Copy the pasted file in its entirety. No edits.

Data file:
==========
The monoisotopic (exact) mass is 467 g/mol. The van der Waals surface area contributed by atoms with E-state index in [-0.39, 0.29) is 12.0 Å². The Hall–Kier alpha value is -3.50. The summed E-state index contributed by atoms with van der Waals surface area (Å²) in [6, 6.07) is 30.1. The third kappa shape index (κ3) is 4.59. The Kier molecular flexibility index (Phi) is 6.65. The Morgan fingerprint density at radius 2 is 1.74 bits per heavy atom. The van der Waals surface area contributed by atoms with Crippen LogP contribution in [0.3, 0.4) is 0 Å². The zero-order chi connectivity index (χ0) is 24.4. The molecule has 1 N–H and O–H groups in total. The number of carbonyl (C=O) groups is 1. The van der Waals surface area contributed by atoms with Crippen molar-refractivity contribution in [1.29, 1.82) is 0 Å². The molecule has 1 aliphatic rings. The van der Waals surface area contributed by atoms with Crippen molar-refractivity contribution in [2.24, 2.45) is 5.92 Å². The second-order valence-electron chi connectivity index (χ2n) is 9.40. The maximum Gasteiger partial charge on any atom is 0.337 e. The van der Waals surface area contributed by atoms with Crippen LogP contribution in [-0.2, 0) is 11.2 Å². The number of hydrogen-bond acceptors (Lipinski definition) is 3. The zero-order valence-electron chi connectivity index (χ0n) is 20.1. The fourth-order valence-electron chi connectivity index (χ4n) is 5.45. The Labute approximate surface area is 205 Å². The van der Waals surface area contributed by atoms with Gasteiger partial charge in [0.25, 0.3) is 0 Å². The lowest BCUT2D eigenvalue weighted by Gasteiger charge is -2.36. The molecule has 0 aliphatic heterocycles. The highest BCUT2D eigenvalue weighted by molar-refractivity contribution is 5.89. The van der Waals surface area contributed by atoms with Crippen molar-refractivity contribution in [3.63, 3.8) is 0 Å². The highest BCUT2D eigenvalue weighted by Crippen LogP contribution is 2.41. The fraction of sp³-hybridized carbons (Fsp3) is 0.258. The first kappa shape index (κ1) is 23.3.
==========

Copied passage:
The monoisotopic (exact) mass is 467 g/mol. The van der Waals surface area contributed by atoms with E-state index in [-0.39, 0.29) is 12.0 Å². The Hall–Kier alpha value is -3.50. The summed E-state index contributed by atoms with van der Waals surface area (Å²) in [6, 6.07) is 30.1. The third kappa shape index (κ3) is 4.59. The Kier molecular flexibility index (Phi) is 6.65. The Morgan fingerprint density at radius 2 is 1.74 bits per heavy atom. The van der Waals surface area contributed by atoms with Crippen LogP contribution in [0.3, 0.4) is 0 Å². The zero-order chi connectivity index (χ0) is 24.4. The molecule has 1 N–H and O–H groups in total. The number of carbonyl (C=O) groups is 1. The van der Waals surface area contributed by atoms with Crippen molar-refractivity contribution in [1.29, 1.82) is 0 Å². The molecule has 1 aliphatic rings. The van der Waals surface area contributed by atoms with Crippen molar-refractivity contribution in [2.24, 2.45) is 5.92 Å². The second-order valence-electron chi connectivity index (χ2n) is 9.40. The maximum Gasteiger partial charge on any atom is 0.337 e. The van der Waals surface area contributed by atoms with Crippen LogP contribution in [-0.2, 0) is 11.2 Å². The number of hydrogen-bond acceptors (Lipinski definition) is 3. The zero-order valence-electron chi connectivity index (χ0n) is 20.1. The fourth-order valence-electron chi connectivity index (χ4n) is 5.45. The Labute approximate surface area is 205 Å². The van der Waals surface area contributed by atoms with Gasteiger partial charge in [0.25, 0.3) is 0 Å². The lowest BCUT2D eigenvalue weighted by Gasteiger charge is -2.36. The molecule has 0 aliphatic heterocycles. The highest BCUT2D eigenvalue weighted by molar-refractivity contribution is 5.89. The van der Waals surface area contributed by atoms with Crippen molar-refractivity contribution in [3.63, 3.8) is 0 Å². The highest BCUT2D eigenvalue weighted by Crippen LogP contribution is 2.41. The fraction of sp³-hybridized carbons (Fsp3) is 0.258. The first kappa shape index (κ1) is 23.3.